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The role of the Zn(II) binding domain in the mechanism of E. coli DNA topoisomerase I



Escherichia coli DNA topoisomerase I binds three Zn(II) with three tetracysteine motifs which, together with the 14 kDa C-terminal region, form a 30 kDa DNA binding domain (ZD domain). The 67 kDa N-terminal domain (Top67) has the active site tyrosine for DNA cleavage but cannot relax negatively supercoiled DNA. We analyzed the role of the ZD domain in the enzyme mechanism.


Addition of purified ZD domain to Top67 partially restored the relaxation activity, demonstrating that covalent linkage between the two domains is not necessary for removal of negative supercoils from DNA. The two domains had similar affinities to ssDNA. However, only Top67 could bind dsDNA with high affinity. DNA cleavage assays showed that the Top67 had the same sequence and structure selectivity for DNA cleavage as the intact enzyme. DNA rejoining also did not require the presence of the ZD domain.


We propose that during relaxation of negatively supercoiled DNA, Top67 by itself can position the active site tyrosine near the junction of double-stranded and single-stranded DNA for cleavage. However, the interaction of the ZD domain with the passing single-strand of DNA, coupled with enzyme conformational change, is needed for removal of negative supercoils.


Escherichia coli DNA topoisomerase I is a representative example of type IA DNA topoisomerase (for reviews, see refs [1, 2]). Its major biological role in the bacterial cell is the removal of excessive negative supercoils from DNA to maintain the DNA at optimal superhelical density along with DNA gyrase [3]. The enzyme has a molecular weight of 97 kDa and the active site tyrosine responsible for DNA cleavage is found in the 67 kDa N-terminal transesterification domain. The structure of this 67 kDa domain has been determined by X-ray crystallography to be torus-like, indicating the need for protein conformational change for strand passage to take place after DNA cleavage [4]. Relaxation activity requires the presence of the Zn(II) binding tetracysteine motifs [5] found between the 67 kDa N-terminal domain (Top67) and the 14 kDa C-terminal single-stranded DNA binding domain (Figure 1). The three tetracysteine motifs do not form a stably folded structure on its own, but when combined with the 14 kDa C-terminal domain, forms a stably folded 268 amino acid DNA binding domain (ZD domain) that has higher affinity for single-stranded DNA than the 121 amino acid 14 kDa C-terminal region by itself [6]. Recent sequence and structural analysis suggests that the 14 kDa domain is evolutionarily related to the three tetracysteine motifs and belongs to the zinc ribbon family [7]. The ZD domain in E. coli topoisomerase I probably evolved from a domain that binds five Zn(II) originally.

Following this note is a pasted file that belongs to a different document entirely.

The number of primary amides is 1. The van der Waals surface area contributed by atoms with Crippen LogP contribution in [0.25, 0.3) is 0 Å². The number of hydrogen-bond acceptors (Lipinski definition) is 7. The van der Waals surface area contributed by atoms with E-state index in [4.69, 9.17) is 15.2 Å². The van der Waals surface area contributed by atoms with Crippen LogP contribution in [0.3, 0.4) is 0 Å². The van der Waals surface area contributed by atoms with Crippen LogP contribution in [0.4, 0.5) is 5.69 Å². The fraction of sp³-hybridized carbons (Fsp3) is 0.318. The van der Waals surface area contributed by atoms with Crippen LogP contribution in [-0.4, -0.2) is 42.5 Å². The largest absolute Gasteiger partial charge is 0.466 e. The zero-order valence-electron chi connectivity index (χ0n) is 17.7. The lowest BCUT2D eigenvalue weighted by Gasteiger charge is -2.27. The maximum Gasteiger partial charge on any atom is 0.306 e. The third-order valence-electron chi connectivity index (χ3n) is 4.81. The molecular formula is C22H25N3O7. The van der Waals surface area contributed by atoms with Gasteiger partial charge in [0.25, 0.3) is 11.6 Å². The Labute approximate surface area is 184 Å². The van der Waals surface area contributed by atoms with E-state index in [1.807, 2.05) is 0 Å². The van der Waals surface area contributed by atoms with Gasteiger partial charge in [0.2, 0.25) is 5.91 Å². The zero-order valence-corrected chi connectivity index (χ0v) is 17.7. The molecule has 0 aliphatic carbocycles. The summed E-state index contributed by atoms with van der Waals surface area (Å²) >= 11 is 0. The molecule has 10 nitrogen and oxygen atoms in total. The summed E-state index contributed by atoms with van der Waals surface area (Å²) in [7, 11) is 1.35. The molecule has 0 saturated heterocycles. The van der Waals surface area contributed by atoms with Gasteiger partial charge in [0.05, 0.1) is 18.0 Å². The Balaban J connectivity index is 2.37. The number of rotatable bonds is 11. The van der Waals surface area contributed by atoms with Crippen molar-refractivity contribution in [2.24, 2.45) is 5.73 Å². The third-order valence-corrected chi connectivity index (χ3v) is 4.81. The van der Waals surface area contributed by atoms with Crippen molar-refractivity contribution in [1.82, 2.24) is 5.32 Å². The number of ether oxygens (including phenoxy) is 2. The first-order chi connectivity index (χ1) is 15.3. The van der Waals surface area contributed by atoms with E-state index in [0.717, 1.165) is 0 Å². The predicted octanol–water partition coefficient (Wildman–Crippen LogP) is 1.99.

Figure 1
figure 1

Domain organization of E. coli DNA topoisomerase I.

Removal of negative supercoils from DNA by bacterial type IA topoisomerase involves the following steps: (1) binding of the enzyme to the junction of double-stranded and single-stranded DNA [8]; (2) cleavage of a single-strand of DNA near the junction with cleavage sequence preference of a cytosine in the -4 position to form the covalent intermediate [9, 10]; (3) conformational change of the covalent enzyme-DNA complex to result in physical separation of the 5' phosphate covalently linked to the active tyrosine, and the 3' hydroxyl of the cleaved DNA; (4) passage of the complementary single strand through the break; (5) enzyme conformational change to bring the 5' phosphoryl end back into the proximity of the 3' hydroxyl group of the cleaved DNA; (6) religation of the phosphodiester bond. Although it is known that the ZD domain can function as a DNA binding domain, its exact role in these individual steps of removal of a negative superhelical turn from DNA by E. coli topoisomerase I remains to be defined. Using purified 67 kDa transesterification domain and 30 kDa ZD domain, results from experiments described here provide new insight into the action of these two individual domains in the enzyme mechanism.